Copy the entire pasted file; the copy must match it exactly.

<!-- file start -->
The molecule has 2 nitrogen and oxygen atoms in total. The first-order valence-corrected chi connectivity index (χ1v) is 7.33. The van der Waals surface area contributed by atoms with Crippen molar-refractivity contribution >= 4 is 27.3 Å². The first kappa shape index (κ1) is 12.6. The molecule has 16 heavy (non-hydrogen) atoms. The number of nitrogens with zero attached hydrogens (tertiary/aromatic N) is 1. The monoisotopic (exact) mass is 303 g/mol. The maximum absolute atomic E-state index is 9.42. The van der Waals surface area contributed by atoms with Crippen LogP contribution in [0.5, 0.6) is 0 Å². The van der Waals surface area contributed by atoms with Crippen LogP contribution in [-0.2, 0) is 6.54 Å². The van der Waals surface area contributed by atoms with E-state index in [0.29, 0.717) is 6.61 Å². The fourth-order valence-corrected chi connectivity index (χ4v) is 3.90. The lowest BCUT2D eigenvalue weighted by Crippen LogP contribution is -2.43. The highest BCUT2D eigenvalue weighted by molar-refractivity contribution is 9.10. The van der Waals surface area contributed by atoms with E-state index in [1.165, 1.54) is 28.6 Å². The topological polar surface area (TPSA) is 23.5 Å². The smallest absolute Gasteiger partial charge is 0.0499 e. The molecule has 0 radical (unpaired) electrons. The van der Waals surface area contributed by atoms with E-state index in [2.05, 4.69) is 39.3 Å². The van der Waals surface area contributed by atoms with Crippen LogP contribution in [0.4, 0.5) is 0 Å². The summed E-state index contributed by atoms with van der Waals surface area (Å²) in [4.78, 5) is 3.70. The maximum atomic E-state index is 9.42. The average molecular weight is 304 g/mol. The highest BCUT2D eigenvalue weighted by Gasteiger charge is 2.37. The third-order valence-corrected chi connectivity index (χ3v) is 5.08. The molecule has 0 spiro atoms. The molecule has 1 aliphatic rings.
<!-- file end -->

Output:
The molecule has 2 nitrogen and oxygen atoms in total. The first-order valence-corrected chi connectivity index (χ1v) is 7.33. The van der Waals surface area contributed by atoms with Crippen molar-refractivity contribution >= 4 is 27.3 Å². The first kappa shape index (κ1) is 12.6. The molecule has 16 heavy (non-hydrogen) atoms. The number of nitrogens with zero attached hydrogens (tertiary/aromatic N) is 1. The monoisotopic (exact) mass is 303 g/mol. The maximum absolute atomic E-state index is 9.42. The van der Waals surface area contributed by atoms with Crippen LogP contribution in [0.5, 0.6) is 0 Å². The van der Waals surface area contributed by atoms with Crippen LogP contribution in [-0.2, 0) is 6.54 Å². The van der Waals surface area contributed by atoms with E-state index in [0.29, 0.717) is 6.61 Å². The fourth-order valence-corrected chi connectivity index (χ4v) is 3.90. The lowest BCUT2D eigenvalue weighted by Crippen LogP contribution is -2.43. The highest BCUT2D eigenvalue weighted by molar-refractivity contribution is 9.10. The van der Waals surface area contributed by atoms with E-state index in [1.165, 1.54) is 28.6 Å². The topological polar surface area (TPSA) is 23.5 Å². The smallest absolute Gasteiger partial charge is 0.0499 e. The molecule has 0 radical (unpaired) electrons. The van der Waals surface area contributed by atoms with E-state index in [2.05, 4.69) is 39.3 Å². The van der Waals surface area contributed by atoms with Crippen LogP contribution in [0.4, 0.5) is 0 Å². The summed E-state index contributed by atoms with van der Waals surface area (Å²) in [4.78, 5) is 3.70. The maximum atomic E-state index is 9.42. The average molecular weight is 304 g/mol. The highest BCUT2D eigenvalue weighted by Gasteiger charge is 2.37. The third-order valence-corrected chi connectivity index (χ3v) is 5.08. The molecule has 0 spiro atoms. The molecule has 1 aliphatic rings.